As a child, I had many reasons to love Thanksgiving. First, it marked the countdown to Christmas. That’s important for kids, who get confused by the concept of time. Telling a child, “It’s only six months until Christmas” is the same as telling the average American, “It’s only 57 kilometers to the next restroom.” You know it’s a measurement, but you can’t quite interpret it.

Six months is one-fourth of a 2-year-olds life. But the same six months is just 1/120 of a 60-year-old’s life. (If my calculations aren’t correct, please forgive me. I was sick the week my class learned fractions, and I have spent the rest of my life—actually 44/54 of my life—trying to catch up.)

I also loved Thanksgiving because it meant plenty of family fun. Aunts, uncles, cousins and everyone else came together to eat and play, eat and play—and eat. We always met at Aunt Vi’s because her house was the biggest. Secretly, I loved going there because she was the best cook in our family.

Aunt Vi lived in Minnesota with her husband, a wild man of sorts. He strapped us kids into his Jeep and took us “back-roading.” My brother, cousins and I didn’t count it a good ride until our brains were scrambled. We then spent the rest of the day recounting our near-death experiences.

Oh, those childhood memories! The further we distance ourselves from them, the sweeter they grow. I wonder if our children will have family memories like that, or will theirs only include watching televised football or playing computer games? The uniquely personal memories you pour into your child today become the lasting joys of tomorrow.

I also loved Thanksgiving for its mountains of food: turkey, mashed potatoes, sweet potatoes and a dozen different salads. In our family, someone always brought a new salad for the others to try. As a kid, though, I didn’t care about the salads or any of the other food at the front of the line. Instead, I peered far ahead, hoping to find a homemade chocolate pie with a voluminous meringue topping. I always feared my cousins would beat me to the end of the line and leave me with no pie, no meringue, no anything. I must confess that the habit of looking past the salads to the desserts continues today.

My wife’s family inspired a much better habit. At their Thanksgiving meals, everyone takes a turn expressing thanks. This begins as an awkward moment where we sit, eyes downcast, hoping somebody else will speak first. Once we get started, though, the mood changes to simple gratitude. As we reflect on everything God’s given us, we can’t help but give thanks.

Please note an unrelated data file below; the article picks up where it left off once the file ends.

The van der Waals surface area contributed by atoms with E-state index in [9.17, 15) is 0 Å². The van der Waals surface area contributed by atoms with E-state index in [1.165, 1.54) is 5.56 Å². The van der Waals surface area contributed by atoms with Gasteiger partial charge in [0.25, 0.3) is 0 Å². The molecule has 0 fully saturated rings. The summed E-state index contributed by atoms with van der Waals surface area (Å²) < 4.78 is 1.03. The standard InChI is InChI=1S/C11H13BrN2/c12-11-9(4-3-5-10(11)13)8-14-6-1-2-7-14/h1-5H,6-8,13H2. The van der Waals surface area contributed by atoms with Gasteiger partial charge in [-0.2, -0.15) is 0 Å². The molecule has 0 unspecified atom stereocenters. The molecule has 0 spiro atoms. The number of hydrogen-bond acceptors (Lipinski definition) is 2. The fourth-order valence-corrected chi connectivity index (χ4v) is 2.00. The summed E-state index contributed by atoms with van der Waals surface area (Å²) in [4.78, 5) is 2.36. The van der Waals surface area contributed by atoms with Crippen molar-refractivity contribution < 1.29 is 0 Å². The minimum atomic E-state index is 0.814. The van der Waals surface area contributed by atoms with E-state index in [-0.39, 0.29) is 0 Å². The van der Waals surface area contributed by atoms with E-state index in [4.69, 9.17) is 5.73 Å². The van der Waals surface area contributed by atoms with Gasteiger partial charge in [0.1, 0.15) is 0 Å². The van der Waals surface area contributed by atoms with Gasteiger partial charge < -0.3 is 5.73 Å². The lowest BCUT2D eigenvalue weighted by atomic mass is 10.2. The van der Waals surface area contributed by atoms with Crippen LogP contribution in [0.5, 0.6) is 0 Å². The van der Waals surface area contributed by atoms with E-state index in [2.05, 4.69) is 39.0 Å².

Our modern-day world seems to have forgotten this art of reflection. We rarely stop our busy schedules to ponder God’s goodness. The Old Testament tells us the Israelites built altars to mark major events in their lives. Later, the sight of these altars prompted them to remember the great God they served. The altars reminded them to reflect, and the reflection reminded them to give thanks.

The New Testament shows us the importance of giving thanks, too:

“Now on His way to Jerusalem, Jesus traveled along the border between Samaria and Galilee. As He was going into a village, ten men who had leprosy met Him. They stood at a distance and called out in a loud voice, ‘Jesus, Master, have pity on us!’ When He saw them, He said, ‘Go, show yourselves to the priests.’ And as they went, they were cleansed. One of them, when he saw he was healed, came back, praising God in a loud voice. He threw himself at Jesus’ feet and thanked Him—and he was a Samaritan. Jesus asked, ‘Were not all ten cleansed? Where are the other nine? Was no one found to return and give praise to God except this foreigner? Then He said to him, ‘Rise and go; your faith has made you well.’”(Luke 17: 11-19)

The hated leper understood the depth of Jesus’ gift. He was a despised Samaritan, an outcast to society. His leprosy made him an outcast of the outcasts. This man understood the depth of God’s work far better than the other nine. And in that understanding, he found a second miracle.

This little saying I found somewhere sums up what I’m trying to say:

One returned. Nine went on.
One was grateful. Nine were not.
One man found forgiveness. Nine did not.
One man got two miracles. Nine got one.
Gratitude is the believer’s highest duty. Ingratitude is the leprosy of the soul. Reflect, remember and become truly grateful for everything God has done. And if you watch, you’ll discover another miracle.
Happy Thanksgiving, my extended family!

Walker Moore is president of AweStar Ministries in Tulsa, P.O. Box 470265, Tulsa 74147, e-mail, phone 800/AWESTAR (293-7827)